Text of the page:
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Tenants most likely to be struggling amid cost of living crisis

Tenants  cost of living LEEDS, ENGLAND - OCTOBER 21: A sign painted on the side of a house directs people to a local food bank on October 21, 2022 in Leeds, England. A report from the Office for National Statistics (ONS) published earlier this week showed consumer prices index rising to 10.1% in September, with food and drink rising at a rate of 15%, the largest jump in decades and forcing many people to use charity food banks. (Photo by Christopher Furlong/Getty Images)
Tenants are more likely to be struggling in the UK’s cost of living crisis. Photo:Christopher Furlong/Getty (Christopher Furlong via Getty Images)

People who rent their homes are over four times more likely than homeowners to be going through some form of financial hardship amid the cost of living crisis.

Over half (55%) of renters said they said they would be unable to afford an unexpected, but necessary, expense of £850, compared with 12% of outright homeowners, the Office for National Statistics (ONS) said.

The latest analysis of the impact of the increased cost of living on adults across Great Britain by the ONS found that around a third (34%) of people aged 25 to 34 reported borrowing more money or using more credit than usual compared to a year ago.

A quarter (26%) of adults earning £20,000 up to £30,000 per year reported borrowing more money or using more credit than usual.


Overall, younger adults, those with pre-school aged children, and those on pre-payment energy meters were all more vulnerable to the squeeze on incomes.

Read more: Seven ways to save money on mobile phones and contract costs

Around half (54%) of parents living with a dependent child reported being unable to save in the next 12 months. The figures also show that parents living with children had higher odds of experiencing some form of financial vulnerability.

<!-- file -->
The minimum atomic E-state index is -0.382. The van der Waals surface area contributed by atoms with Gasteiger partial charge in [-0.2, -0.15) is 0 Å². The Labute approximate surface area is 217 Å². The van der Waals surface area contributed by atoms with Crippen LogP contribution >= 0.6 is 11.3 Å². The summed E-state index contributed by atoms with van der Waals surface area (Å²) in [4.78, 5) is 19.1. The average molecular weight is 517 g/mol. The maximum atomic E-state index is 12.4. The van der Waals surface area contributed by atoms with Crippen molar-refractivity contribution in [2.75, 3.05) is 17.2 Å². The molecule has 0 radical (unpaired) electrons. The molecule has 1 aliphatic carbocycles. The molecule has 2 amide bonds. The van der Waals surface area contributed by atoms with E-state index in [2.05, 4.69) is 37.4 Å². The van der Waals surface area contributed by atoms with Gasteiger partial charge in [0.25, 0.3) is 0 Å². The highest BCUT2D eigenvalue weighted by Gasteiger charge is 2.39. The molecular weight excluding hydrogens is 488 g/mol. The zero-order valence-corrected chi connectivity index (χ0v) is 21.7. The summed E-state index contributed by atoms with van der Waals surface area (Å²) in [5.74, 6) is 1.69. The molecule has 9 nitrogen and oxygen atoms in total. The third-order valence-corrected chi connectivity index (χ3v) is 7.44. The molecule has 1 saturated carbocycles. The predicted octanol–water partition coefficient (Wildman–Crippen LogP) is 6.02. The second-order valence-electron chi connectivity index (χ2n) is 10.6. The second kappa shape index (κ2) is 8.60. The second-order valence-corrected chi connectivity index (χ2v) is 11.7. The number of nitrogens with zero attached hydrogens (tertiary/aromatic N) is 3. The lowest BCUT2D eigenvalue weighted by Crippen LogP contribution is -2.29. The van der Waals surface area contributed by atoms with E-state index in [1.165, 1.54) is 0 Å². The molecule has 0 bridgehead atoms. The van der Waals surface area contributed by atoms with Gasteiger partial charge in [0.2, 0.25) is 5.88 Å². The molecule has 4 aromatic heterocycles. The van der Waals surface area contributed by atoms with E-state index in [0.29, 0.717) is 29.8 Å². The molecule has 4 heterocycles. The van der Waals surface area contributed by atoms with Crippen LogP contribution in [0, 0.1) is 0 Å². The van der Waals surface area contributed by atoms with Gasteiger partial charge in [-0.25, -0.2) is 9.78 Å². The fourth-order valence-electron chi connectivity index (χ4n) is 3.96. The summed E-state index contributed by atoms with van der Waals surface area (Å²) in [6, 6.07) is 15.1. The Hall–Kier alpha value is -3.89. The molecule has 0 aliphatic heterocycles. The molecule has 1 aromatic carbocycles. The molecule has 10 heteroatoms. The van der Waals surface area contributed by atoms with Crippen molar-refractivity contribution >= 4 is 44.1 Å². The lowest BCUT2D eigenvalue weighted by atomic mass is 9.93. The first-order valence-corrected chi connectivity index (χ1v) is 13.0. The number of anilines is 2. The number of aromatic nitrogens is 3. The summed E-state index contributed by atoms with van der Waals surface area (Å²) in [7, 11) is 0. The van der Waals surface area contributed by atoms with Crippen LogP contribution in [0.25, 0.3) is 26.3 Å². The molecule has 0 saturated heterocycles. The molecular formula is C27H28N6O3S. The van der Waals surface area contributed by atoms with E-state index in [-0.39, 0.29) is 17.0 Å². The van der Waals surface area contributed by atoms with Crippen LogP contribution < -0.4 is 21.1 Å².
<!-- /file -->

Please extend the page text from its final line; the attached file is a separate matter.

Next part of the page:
“Today’s analysis is part of our work to identify inequalities in society. We can see that the some of the groups most likely to be experiencing financial vulnerability are also those we have previously shown to experience food and energy insecurity, including parents with dependent children and those renting their accommodation. This highlights the additional pressures these groups are facing,” Tim Vizard from the ONS said.

People who pay for their gas or electricity through prepayment meters were almost twice as likely to report using credit because of the increases in the cost of living (26%) than those who do not pay for their gas and electricity through a prepayment method (14%).

Read more: UK pay rises at fastest rate in 20 years but fails to keep up with inflation

It was revealed earlier this month that debt agents for British Gas had broken into vulnerable people's homes to force-fit meters.There are more than 4 million UK households on prepayment meters.

Polly Neate, chief executive of charity Shelter, said: “Even before the cost-of-living crisis, private renters were paying the highest housing costs of anyone. Now sky-rocketing private rents mean people are forking out the bulk of their income to keep a roof over their heads, leaving them with nothing to fall back on.

“Every day our emergency helpline hears from tenants who after paying their rent cannot afford to turn on the lights or put food on the table. All it takes is for the fridge to break or an unexpected bill for a family to be thrown into a spiral of debt and pushed to the brink of homelessness.

“The government cannot ignore struggling private renters. It must unfreeze housing benefit, which is stuck at 2020 levels, in the Spring Budget so that people aren’t constantly living on a knife edge. But to solve the housing emergency for good, it must build the genuinely affordable social homes with rents pegged to local incomes.”

Watch: How to save money on a low income

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